Let me clarify once more: You're saying the damage of the second wave situation, even with respect to young people, is not necessarily the effect of variants or any of the two Indian variants which you mentioned. Basically, we don't know -- it's a gray area.


We know that they are variants. They have been identified.

We don't know whether the current change in demographics in the direction of young people (being affected) is because of this or because of the more non-COVID-19-appropriate behavior happened in the six months of unlocking.

IMAGE: A health worker collects nasal swabs of a police officer on the road for a COVID-19 test at Nalasopara near Mumbai, May 6, 2021. Photograph: Anil Shinde/ANI Photo

The COVID-19 situation, for instance, by contrast, in Uttar Pradesh doesn't seem in control. But in Maharashtra it's a completely different situation.

We are very transparent. We are very glad that we have given all our numbers appropriately.

And it's not only the numbers, which are declining, now, with all the efforts, but we, always, along with numbers, give the positivity ratio, how many deaths were there.

On days, when we do lesser deaths, maybe the numbers are more, but we also give those numbers.

So, in Maharashtra, we are very lucky that we have very transparent numbers.

Secondly, it's not only the numbers, but it's the positivity ratio. If you're testing less, you will have lesser numbers. We have increased our testing to almost 40,000 a day.

And out of the 40,000, we are having about 4,000 or less than 3,000 positives, currently. Our positivity rate is between nine and 11 per cent.

One month ago, it was almost 17 per cent.

IMAGE: A 'Vaccine is not Available' notice at a COVID-19 vaccination centre in Dharavi, north central Mumbai, May 11, 2021. Photograph: Kunal Patil/PTI Photo

But the question I was going to ask is, one can see that Mumbai is doing better, Maharashtra is doing better. It's been doing better for now almost two to three weeks.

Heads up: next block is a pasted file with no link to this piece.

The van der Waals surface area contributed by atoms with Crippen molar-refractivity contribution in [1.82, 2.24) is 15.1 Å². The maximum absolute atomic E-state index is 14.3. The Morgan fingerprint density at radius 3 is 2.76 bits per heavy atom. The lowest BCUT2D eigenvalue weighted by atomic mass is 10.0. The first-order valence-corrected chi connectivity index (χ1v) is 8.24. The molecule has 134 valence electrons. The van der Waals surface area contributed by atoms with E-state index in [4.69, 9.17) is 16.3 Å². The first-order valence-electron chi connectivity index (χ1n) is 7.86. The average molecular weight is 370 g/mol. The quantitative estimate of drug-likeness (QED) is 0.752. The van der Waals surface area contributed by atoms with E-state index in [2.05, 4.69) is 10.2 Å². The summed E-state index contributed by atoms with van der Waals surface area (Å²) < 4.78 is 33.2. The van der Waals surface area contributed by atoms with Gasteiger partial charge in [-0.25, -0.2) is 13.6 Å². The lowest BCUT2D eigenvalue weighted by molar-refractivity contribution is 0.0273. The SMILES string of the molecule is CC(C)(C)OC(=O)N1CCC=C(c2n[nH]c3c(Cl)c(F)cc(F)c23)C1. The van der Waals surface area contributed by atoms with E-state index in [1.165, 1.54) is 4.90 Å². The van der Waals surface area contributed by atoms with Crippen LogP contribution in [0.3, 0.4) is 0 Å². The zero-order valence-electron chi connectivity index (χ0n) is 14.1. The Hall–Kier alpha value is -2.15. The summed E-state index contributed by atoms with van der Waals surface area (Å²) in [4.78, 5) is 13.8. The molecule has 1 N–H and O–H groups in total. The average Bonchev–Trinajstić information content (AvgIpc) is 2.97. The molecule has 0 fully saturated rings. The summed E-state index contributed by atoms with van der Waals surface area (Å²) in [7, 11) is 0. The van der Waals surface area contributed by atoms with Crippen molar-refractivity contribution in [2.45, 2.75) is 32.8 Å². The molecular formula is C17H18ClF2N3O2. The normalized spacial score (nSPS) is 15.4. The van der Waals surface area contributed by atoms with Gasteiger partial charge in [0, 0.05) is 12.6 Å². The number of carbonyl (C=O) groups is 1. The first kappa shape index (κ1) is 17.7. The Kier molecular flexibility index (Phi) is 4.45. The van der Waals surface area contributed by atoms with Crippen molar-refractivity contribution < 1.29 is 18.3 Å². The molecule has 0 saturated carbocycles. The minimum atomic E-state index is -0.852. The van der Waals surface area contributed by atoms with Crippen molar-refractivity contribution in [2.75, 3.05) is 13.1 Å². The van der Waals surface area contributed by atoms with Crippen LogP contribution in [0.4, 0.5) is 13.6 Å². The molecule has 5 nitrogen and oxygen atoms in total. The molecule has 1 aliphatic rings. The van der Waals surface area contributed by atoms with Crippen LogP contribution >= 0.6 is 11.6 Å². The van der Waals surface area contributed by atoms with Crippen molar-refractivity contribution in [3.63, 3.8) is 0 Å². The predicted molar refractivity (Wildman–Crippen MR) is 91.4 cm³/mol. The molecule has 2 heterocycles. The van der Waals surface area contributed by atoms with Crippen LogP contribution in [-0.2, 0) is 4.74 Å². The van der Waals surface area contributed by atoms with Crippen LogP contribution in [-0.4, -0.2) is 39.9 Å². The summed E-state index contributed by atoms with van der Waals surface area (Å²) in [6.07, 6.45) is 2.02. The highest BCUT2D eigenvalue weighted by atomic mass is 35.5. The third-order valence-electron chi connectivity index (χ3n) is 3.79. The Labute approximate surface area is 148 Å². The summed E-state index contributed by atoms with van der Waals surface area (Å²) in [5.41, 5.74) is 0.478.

But there's always the anecdotal evidence. There are so many people one knows who are dying.
Though Mumbai and Maharashtra are doing better, it will still take another two weeks or so to stop people from dying?

Yes, so you're right.

There is increase in the mortality. And whenever cases rise, the mortality will be higher two weeks later and not immediately. Those patients, who were admitted two weeks ago, would probably add on to the mortality for the next two weeks.

But after that, we will see even the mortality reducing.

IMAGE: Dr Khusrav Bajan. Photograph: Kind courtesy Dr Khusrav Bajan

Having said that, we've achieved a mortality now of around 2 per cent, from nine to 10 per cent, when we began (at the start of the second wave).

IMAGE: A crowded vegetable market in Mumbai, May 11, 2021. Photograph: Niharika Kulkarni/Reuters

A Mumbai-related question, that's being asked and I know the answer, but I would like your confirmation: People are asking why is it happening to 'us'?
It was predicted by many doctors last year -- that it will come to the high rises later. It's happening to 'us', because it's coming to the high rises now and also because of COVID-19-inappropriate behaviour, correct?

Yes, absolutely.

We have seen more and more middle-class and upper-class people getting affected, more than even the slums and Dharavi etc, where we've actually had a win situation.

This is all boiling down to COVID-19-inappropriate behaviour.

Feature Presentation: Ashish Narsale/